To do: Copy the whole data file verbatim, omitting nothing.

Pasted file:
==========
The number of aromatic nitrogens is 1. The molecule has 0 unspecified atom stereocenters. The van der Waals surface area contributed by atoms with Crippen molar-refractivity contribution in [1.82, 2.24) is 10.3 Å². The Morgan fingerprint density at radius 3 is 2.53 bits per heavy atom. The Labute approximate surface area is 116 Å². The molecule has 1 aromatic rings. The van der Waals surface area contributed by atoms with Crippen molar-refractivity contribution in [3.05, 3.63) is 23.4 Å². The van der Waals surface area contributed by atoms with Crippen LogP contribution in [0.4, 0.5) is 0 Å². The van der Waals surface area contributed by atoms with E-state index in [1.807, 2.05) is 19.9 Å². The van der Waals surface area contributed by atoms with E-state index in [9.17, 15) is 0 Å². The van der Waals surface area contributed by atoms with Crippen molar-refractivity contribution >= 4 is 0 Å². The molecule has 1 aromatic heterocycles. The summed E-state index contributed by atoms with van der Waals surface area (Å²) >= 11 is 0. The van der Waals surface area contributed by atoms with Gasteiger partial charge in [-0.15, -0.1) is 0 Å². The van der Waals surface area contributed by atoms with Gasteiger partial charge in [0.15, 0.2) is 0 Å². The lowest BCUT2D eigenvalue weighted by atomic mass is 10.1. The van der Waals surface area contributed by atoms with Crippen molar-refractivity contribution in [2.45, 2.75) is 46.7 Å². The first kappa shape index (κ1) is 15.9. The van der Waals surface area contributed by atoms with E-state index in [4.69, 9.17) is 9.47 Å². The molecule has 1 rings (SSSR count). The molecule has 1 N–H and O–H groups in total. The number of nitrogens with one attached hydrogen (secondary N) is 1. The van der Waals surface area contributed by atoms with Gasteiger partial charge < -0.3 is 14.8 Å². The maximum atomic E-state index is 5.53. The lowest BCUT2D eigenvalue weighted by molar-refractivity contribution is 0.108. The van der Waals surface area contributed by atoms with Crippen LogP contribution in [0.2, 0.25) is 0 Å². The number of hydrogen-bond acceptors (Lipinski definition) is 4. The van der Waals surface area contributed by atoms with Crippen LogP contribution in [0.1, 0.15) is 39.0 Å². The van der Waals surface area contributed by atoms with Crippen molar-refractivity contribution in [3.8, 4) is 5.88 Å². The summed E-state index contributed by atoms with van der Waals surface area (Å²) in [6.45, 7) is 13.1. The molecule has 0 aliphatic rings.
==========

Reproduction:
The number of aromatic nitrogens is 1. The molecule has 0 unspecified atom stereocenters. The van der Waals surface area contributed by atoms with Crippen molar-refractivity contribution in [1.82, 2.24) is 10.3 Å². The Morgan fingerprint density at radius 3 is 2.53 bits per heavy atom. The Labute approximate surface area is 116 Å². The molecule has 1 aromatic rings. The van der Waals surface area contributed by atoms with Crippen molar-refractivity contribution in [3.05, 3.63) is 23.4 Å². The van der Waals surface area contributed by atoms with Crippen LogP contribution in [0.4, 0.5) is 0 Å². The van der Waals surface area contributed by atoms with E-state index in [1.807, 2.05) is 19.9 Å². The van der Waals surface area contributed by atoms with E-state index in [9.17, 15) is 0 Å². The van der Waals surface area contributed by atoms with Crippen molar-refractivity contribution >= 4 is 0 Å². The molecule has 1 aromatic heterocycles. The summed E-state index contributed by atoms with van der Waals surface area (Å²) >= 11 is 0. The van der Waals surface area contributed by atoms with Gasteiger partial charge in [-0.15, -0.1) is 0 Å². The van der Waals surface area contributed by atoms with Gasteiger partial charge in [0.15, 0.2) is 0 Å². The lowest BCUT2D eigenvalue weighted by atomic mass is 10.1. The van der Waals surface area contributed by atoms with Crippen molar-refractivity contribution in [2.45, 2.75) is 46.7 Å². The first kappa shape index (κ1) is 15.9. The van der Waals surface area contributed by atoms with E-state index in [4.69, 9.17) is 9.47 Å². The molecule has 1 rings (SSSR count). The molecule has 1 N–H and O–H groups in total. The number of nitrogens with one attached hydrogen (secondary N) is 1. The van der Waals surface area contributed by atoms with Gasteiger partial charge < -0.3 is 14.8 Å². The maximum atomic E-state index is 5.53. The lowest BCUT2D eigenvalue weighted by molar-refractivity contribution is 0.108. The van der Waals surface area contributed by atoms with Crippen LogP contribution in [0.2, 0.25) is 0 Å². The number of hydrogen-bond acceptors (Lipinski definition) is 4. The van der Waals surface area contributed by atoms with Crippen LogP contribution in [0.1, 0.15) is 39.0 Å². The van der Waals surface area contributed by atoms with Crippen molar-refractivity contribution in [3.8, 4) is 5.88 Å². The summed E-state index contributed by atoms with van der Waals surface area (Å²) in [6.45, 7) is 13.1. The molecule has 0 aliphatic rings.